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- Concerto for alto saxophone and wind orchestra, 1949; revised 1953
- Symphony Concertante for two clarinets and orchestra, 1952
- The Tower of Saint Barbara: symphonic legend in four parts, 1954
- Sinfonietta for concert band, 1961
- Aria Sinfonica, 1965
- Quodlibet on American Folktunes, 1965
- Variations on a Theme by C.P.E. Bach, 1967
- Four Intervals, 1967
- Elegy Concerto for violin and chamber orchestra, began 1970, finished by D. Michalsky in 1971
- Variations on a French Folktune, flute and piano, 1938
- Allegro and Arioso, woodwind quintet, 1942
- Music for Brass Instruments, 1944
- Variations on a Swedish Folktune, solo flute, 1945, revised 1962, arranged 1970
- Concerto a tre, violin, cello and clarinet, 1946
- Duo for cello and piano, 1946, revised 1948
- Notturno, cello and piano, 1946
- Divertimento, viola and piano, 1948
- Couperin Variations, recorder/flute and harpsichord/piano, 1957
- Piano Quartet, 1957
- Serenade, four flutes, 1960
- Piano Trio, 1962
- Duettino Concertante, flute and percussion, 1966
- IMC Fanfare, three trumpets and three trombones, 1968
- Fanfare on A and C (dedicated to Aaron Copland), three trumpets, horn, baritone and trombone, 1969
- Sonata da camera, clarinet and piano, 1970
- Five Duets, two clarinets, 1970
- Little Canonic Suite, violin and viola, 1970
Ingolf Dahl is an American composer, conductor, pianist and music educator. Of Swedish–German parentage, Dahl began his formal musical education at the Cologne Hochschule für Musik under Philipp Jarnach and Hermann Abendroth, then fled the Nazi regime to continue his studies in Switzerland at the Zurich Conservatory under Volkmar Andreae and Walter Frey and the University of Zurich. Later he studied composition with Nadia Boulanger in California.
His professional career began with coaching and conducting at the Zurich Stadtoper. In 1938 he left Europe for the US and settled in Los Angeles. From then on the range of his musical activities and involvements was immense, including works for radio and film studios, composing, conducting, giving solo piano concerts, and lecturing. He joined the faculty of the University of Southern California in 1945 and remained there until his death. Among his better known former students are the conductor Micheal Tilson Thomas and the composer Frederick Myrow.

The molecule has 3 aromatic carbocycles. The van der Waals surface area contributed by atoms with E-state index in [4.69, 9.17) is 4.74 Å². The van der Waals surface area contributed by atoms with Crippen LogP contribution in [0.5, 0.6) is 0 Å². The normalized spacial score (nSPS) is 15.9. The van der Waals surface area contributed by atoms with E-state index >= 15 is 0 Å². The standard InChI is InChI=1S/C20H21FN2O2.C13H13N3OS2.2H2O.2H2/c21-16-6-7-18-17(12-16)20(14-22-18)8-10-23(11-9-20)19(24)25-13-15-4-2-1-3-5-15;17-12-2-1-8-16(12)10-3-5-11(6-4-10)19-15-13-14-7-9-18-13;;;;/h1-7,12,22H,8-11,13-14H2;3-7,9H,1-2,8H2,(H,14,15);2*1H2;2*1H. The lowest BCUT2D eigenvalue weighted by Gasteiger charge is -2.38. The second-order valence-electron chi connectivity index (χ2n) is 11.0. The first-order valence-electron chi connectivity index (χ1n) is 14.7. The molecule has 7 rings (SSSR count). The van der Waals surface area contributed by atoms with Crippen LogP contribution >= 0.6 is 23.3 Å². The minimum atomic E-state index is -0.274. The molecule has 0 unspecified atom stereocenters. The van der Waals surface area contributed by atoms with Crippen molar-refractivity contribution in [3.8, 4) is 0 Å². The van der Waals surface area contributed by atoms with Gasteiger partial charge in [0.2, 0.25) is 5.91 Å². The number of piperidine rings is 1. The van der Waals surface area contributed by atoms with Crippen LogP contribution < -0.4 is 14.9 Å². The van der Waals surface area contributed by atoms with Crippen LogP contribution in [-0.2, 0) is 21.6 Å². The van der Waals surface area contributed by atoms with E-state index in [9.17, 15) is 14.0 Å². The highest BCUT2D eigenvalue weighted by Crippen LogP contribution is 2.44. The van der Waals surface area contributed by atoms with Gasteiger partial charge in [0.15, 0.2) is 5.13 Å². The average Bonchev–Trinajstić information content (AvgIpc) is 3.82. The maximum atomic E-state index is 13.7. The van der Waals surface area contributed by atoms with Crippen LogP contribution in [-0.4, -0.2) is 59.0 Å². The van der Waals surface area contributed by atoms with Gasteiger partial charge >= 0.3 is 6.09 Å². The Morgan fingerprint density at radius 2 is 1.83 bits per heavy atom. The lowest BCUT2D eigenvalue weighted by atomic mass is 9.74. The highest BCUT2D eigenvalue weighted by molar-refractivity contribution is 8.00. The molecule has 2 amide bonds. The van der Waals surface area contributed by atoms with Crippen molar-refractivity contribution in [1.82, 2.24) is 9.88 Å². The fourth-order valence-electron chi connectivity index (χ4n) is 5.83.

In addition to teaching composition, conducting, and music history at the university, he also directed the university’s symphony orchestra (1945–1958), performing much contemporary music in addition to the standard repertory. Among the American composers he included in his programs were Copland, Diamond, Foss, Ives, Piston and Ruggles. One of Dahl’s most celebrated courses at the university was on Stravinsky’s music, a subject of which he had intimate knowledge due to years of collaboration with the composer.
Although Dahl wrote music from an early age, his output was fairly small; his varied career provided little time for composing, and he wrote slowly and meticulously. Though his work reflected the changes in his musical environment, the individuality of his style remained strong. His early works exhibit the dissonant and densely polyphonic texture typical of German expressionism in the 1920’s. The impact of America, and later, his collaboration with Stravinsky resulted in increasing clarification of texture, a trend towards diatonicism, and a pronounced interest in timbre and instrumental virtuosity. Dahl also used serial techniques in his music and evolved large, imaginatively conceived structures held together by motivic and tonal inter-relationships and complex but compelling harmonic forces.